Just starting to learn playing piano, I have been memorizing my fingers corresponding to the note on paper, so C is thumb vice versa

Let's say I need to change position to put my thumb on E, I find it hard to read the note and press the correct key.

Am I learning it wrong?


5 Answers 5


Forget about fingerings for awhile. Play the melody (I suppose you're playing a single-note melody line) with just one finger. For example the index finger ONLY. Or with a teaspoon! Or wood chopsticks or other soft objects? Then you'll have to associate NOTES with KEYS, and the fingering question is left as a separate thing to be solved later.

Fingering choice depends on the phrase you're playing, not individual notes or keys. Should I always use scale fingering when sight reading?

Drummers talk about foot/hand independence, so maybe you need finger/key independence exercises. Piano keys and fingers are not the same thing, they're not glued together. So try playing without fingers.

  • 4
    A famous argument about the subtleties of piano tone ends in an outburst: the key doesn't care if it's pushed by the tip of Paderewski's finger or by the tip of his umbrella. Nov 6, 2020 at 20:13
  • @CamilleGoudeseune - interesting, entertaing, but only true on an organ, harpsichord or suchlike.
    – Tim
    Feb 11, 2021 at 11:34

It's convenient at the very beginning, to think of CDEFG as thumb,index,middle,ring,pinky. But it doesn't set you up for anything that follows, as you found out. So, yes, you're learning wrong.

Instead, consider each note and where it lives - D for instance is always between the two black keys. Whichever finger presses that D, it will always be 'that D'. You've also realised that sometimes you need to move your hand across, to encompass the next few notes that you want to play. That's good, and will happen all the time. Sometimes, you'll have the possibility of playing several notes with a choice of fingers - that also happens all the time.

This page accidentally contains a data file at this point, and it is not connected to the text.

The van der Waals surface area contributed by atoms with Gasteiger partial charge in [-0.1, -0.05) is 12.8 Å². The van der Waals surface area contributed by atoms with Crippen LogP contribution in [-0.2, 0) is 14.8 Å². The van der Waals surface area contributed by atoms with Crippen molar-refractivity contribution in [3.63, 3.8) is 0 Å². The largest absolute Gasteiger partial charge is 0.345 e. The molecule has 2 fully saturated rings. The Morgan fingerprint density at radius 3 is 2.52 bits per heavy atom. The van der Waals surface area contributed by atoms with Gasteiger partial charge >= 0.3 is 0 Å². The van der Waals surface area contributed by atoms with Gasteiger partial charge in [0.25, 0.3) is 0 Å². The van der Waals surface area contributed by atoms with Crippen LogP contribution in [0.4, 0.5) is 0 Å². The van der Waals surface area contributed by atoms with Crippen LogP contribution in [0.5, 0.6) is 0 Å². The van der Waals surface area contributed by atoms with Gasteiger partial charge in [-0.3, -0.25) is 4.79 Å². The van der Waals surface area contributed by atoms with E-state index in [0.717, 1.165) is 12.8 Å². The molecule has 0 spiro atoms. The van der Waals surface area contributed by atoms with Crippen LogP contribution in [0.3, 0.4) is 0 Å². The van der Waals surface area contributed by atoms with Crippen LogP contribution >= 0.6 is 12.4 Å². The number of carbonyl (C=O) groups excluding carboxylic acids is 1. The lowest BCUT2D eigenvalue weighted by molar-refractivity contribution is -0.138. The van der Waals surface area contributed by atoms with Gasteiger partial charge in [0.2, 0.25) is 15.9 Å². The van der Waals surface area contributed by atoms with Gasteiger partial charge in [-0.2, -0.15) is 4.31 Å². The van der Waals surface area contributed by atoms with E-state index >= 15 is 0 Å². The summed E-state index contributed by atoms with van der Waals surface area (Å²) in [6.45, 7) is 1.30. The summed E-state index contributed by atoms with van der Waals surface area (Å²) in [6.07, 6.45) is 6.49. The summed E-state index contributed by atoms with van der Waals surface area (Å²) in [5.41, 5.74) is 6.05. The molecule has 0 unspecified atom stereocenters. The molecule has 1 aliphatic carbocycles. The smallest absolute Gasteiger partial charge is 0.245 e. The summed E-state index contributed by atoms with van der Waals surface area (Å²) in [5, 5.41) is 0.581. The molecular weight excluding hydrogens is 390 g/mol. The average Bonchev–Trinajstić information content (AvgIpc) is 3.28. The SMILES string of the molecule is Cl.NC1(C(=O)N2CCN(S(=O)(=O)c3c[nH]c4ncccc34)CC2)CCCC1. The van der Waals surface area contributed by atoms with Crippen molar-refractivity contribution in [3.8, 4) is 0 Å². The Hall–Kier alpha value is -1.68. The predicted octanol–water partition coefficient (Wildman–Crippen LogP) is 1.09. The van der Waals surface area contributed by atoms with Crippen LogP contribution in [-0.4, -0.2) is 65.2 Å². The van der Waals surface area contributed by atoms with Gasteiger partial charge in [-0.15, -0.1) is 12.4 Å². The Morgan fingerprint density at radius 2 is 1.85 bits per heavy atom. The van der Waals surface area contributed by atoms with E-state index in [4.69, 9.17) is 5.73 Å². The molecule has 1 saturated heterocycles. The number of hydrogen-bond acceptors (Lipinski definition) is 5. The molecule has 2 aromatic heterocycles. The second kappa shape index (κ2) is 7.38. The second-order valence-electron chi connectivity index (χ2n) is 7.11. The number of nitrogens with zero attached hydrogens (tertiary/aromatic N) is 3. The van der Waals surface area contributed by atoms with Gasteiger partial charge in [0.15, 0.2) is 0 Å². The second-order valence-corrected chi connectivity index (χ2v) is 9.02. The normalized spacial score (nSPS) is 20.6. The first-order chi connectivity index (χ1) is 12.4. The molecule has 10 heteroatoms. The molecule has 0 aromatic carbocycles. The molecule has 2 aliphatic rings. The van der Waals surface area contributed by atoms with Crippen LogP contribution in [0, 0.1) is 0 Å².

So, look at which notes need playing, and try to centre your hand so your fingers can reach all, or most of them. Learning scales and arpeggios will help with articulation of your hand and fingers - how you need to glide your hand sideways, to put the thumb, or another finger, on notes that are just out of reach.


Think of the finger numbering guides as training wheels. You need them to start with so you don't fall over, but with more practise you'll no longer need them.

Don't try to learn which finger goes on which key, because the idea that 1 is C will, as you've discovered, rarely be true. Instead think about where E is in relation to C; how far you had to move your hand to get there; the patterns of the black & white keys and how they relate to the position you are currently in. Eventually, the scale or key you are working in will become more engrained than which finger is on which note at any given time, you'll just do it automatically.

Consider it another muscle memory co-ordination task. That might sound a tough job, but just think…